IndyCar » 26 August 2013
Sonoma: Power wins after controversial Dixon penalty
Will Power and Scott Dixon were locked in battle over the lead of the GoPro Grand Prix of Sonoma on Sunday, when the matter was controversially decided for them by race control - in Power's favour.
There was a time, not so long ago, when Sonoma could be relied upon to deliver the quietest, least interesting and most incident-free free race of the year as far as race fans were concerned. And not just the quietest outing of the IZOD IndyCar Series season either, but pretty much the dullest race of any championship anywhere.
Where did such easygoing times go? Such torpor was certainly not in evidence in this year's GoPro Grand Prix of Sonoma on Sunday. Far from it, this was was eventful and exciting as you could hope for from an open wheel race on a permanent road course. And that was even before the controversy erupted during the final round of pit stops on lap 64, which could end up having huge repercussions for the entire 2013 championship.
It had been a fast and furious affair long before that, however. Polesitter Dario Franchitti leapt away at the green flag even as his Ganasssi team mate Scott Dixon was working hard to fend off a determined lunge for second from Penske's Will Power through the first corners of the 2.385-mile, 12-turn Sonoma Raceway. There was less happy news for the third Ganassi car deeper in the field, however: Mid-Ohio race winner Charlie Kimball got caught out when the traffic bunched up through turn 2, made contact with Helio Castroneves and spun onto the dirt at the top of the hill. That brought out an immediate full course caution while the #83 was recovered to pit road for a checkover; already on pit road was the #67 of Josef Newgarden with gearbox issues on top of front wing damage for a clash with EJ Viso on the opening lap.
At the restart on lap 3, the Ganassi pair at the front made heavy weather of getting going which handed Will Power a golden opportunity to attack Dixon for the second spot again. Dixon held fast and forced Power to run the dusty outside line through turn 2, and the loss of grip not only thwarted Power's ambitions to pass the #9 but also lost him two positions as Ryan Hunter-Reay and Helio Castroneves streamed past before he could pick up speed again. Also losing out from the compacting of the field was Sebastien Bourdais, who was forced onto pit road after crushing his front wing on the back of Marco Andretti's car.
An overly optimistic lunge by EJ Viso down the inside of Justin Wilson at the hairpin triggered the second caution on lap 7 when the #19 stalled and was left spun around across the track at turn 7, although Dale Coyne Racing car was restarted without losing a lap. The yellow gave Wilson and the select group of cars that had started the race on the problematic hard primary tyres a chance to come in and change to the red-walled options before the restart on lap 10, which saw Will Power successfully recover one of his earlier dropped positions by passing his Penske team mate Helio Castroeneves for fourth.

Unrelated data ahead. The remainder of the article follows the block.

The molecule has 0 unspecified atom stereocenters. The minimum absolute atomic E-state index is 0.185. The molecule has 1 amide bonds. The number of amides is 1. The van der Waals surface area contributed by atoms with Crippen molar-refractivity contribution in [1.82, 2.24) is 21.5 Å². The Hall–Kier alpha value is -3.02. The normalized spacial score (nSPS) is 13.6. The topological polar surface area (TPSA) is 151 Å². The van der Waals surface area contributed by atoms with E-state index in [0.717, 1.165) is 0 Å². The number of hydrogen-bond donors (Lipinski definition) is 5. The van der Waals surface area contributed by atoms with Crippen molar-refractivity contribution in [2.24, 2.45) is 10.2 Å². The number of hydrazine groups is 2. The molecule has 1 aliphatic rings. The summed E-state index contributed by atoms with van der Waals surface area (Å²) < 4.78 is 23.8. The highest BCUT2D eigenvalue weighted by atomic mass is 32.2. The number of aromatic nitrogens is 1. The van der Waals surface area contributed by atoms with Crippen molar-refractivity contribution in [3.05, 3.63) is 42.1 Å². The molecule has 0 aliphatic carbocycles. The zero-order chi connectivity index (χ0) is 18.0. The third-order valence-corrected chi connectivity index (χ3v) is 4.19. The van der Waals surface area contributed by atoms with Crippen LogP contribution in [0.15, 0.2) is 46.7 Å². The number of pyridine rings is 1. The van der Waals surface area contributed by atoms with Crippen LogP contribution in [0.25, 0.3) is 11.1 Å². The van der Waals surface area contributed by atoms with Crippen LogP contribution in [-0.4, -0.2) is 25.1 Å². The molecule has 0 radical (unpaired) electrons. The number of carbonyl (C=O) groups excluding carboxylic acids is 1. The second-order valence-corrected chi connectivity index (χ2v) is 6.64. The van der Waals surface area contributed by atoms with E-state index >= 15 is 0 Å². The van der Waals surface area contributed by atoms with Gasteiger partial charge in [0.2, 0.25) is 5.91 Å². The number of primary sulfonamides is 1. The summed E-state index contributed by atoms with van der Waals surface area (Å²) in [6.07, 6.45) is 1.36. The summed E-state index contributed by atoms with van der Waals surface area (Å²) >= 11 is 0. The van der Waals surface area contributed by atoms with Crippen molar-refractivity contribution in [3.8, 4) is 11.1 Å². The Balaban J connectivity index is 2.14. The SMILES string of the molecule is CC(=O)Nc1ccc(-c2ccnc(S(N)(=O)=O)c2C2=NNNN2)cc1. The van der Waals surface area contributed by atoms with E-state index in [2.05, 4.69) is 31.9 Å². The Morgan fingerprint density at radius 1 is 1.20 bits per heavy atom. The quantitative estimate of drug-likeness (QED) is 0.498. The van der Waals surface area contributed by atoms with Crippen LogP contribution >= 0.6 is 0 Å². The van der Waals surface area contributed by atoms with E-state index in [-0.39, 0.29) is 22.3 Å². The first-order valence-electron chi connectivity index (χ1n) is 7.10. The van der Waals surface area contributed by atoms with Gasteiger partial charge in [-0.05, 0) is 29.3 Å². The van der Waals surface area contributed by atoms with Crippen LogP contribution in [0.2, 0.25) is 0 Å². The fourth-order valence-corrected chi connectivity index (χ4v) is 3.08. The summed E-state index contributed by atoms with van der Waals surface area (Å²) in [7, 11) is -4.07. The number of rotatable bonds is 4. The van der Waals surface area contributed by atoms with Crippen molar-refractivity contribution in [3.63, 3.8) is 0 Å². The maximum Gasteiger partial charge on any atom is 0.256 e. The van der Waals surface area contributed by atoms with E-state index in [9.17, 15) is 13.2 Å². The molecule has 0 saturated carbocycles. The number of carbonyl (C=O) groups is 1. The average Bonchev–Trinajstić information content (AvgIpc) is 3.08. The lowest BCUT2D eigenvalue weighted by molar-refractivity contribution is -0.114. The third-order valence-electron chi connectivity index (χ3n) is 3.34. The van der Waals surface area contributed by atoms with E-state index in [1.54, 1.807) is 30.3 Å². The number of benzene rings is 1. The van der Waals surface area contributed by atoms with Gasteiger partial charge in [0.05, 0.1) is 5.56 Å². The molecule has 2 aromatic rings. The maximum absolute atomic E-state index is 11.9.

The Ganassis started pulling away the field with alarming speed and it was probably a relief when a new caution materialised on lap 17 after Bourdais turned Simona de Silvestro around with hefty contact at - inevitably - turn 7. That allowed all the leaders to pit save for Ryan Hunter-Reay who stayed out to assume the lead while Franchitti was back in traffic in sixth place. Power managed to jump ahead of Dixon on pit road, but Dixon quickly reset that when the track went green again on lap 19, at the same time that Charlie Kimball cheekily managed to blast his way past the race leader to put himself back on the lead lap after his incident at the start of the race.
There was soon more incident, with Graham Rahal spinning after being trapped in the middle of a three-wide sandwich through turns 1 and 2 and bounced like a pinball between Marco Andretti and Simon Pagenaud. Despite being hit by AJ Foyt Racing's Takuma Sato, Rahal was able to keep the car running and get back underway without requiring another full course caution. That wasn't the case moments later when JR Hildebrand was spun around by Tony Kanaan in turn 7 on lap 22, and this time Hunter-Reay used the opportunity to come onto pit road as he really should have done under the previous caution. Because of the delay, he now dropped out of the lead and well outside the top ten.
The action continued to be fast and furious at the restart on lap 26. Running in second place behind Justin Wilson - who has assumed the lead after the pit stops thanks to being off-strategy after pitting following his early spin - James Hinchcliffe was tapped into the dirt in turn 2 by contact with Sebastian Saavedra. Hinchcliffe recovered and was able to continue having dropped four positions, and that left Wilson clear at the front with Dixon now in second ahead of Power while polesitter Dario Franchitti had been shuffled back to fourth spot during the stop-start action.
With Newgarden back in the race after his gearbox was repaired on pit road and the AJ Foyt Racing crew still working feverishly on repairing the damaged suspension on Sato's #14 car, Rahal Letterman Lanigan Racing's James Jakes became the first official retirement on lap 28 when the Honda engine on the #16 failed, leaving the Englishman parked in the run-off at turn 9 and triggering a fifth full course caution - already a record number for Sonoma barely a third of the way way, an amazing turnaround from the near caution-free events in the recent past.
Tagged as: Penske , Ganassi , Sonoma , Ryan Hunter-Reay , Dario Franchitti , Marco Andretti , Scott Dixon , EJ Viso , Justin Wilson , Will Power , Charlie Kimball
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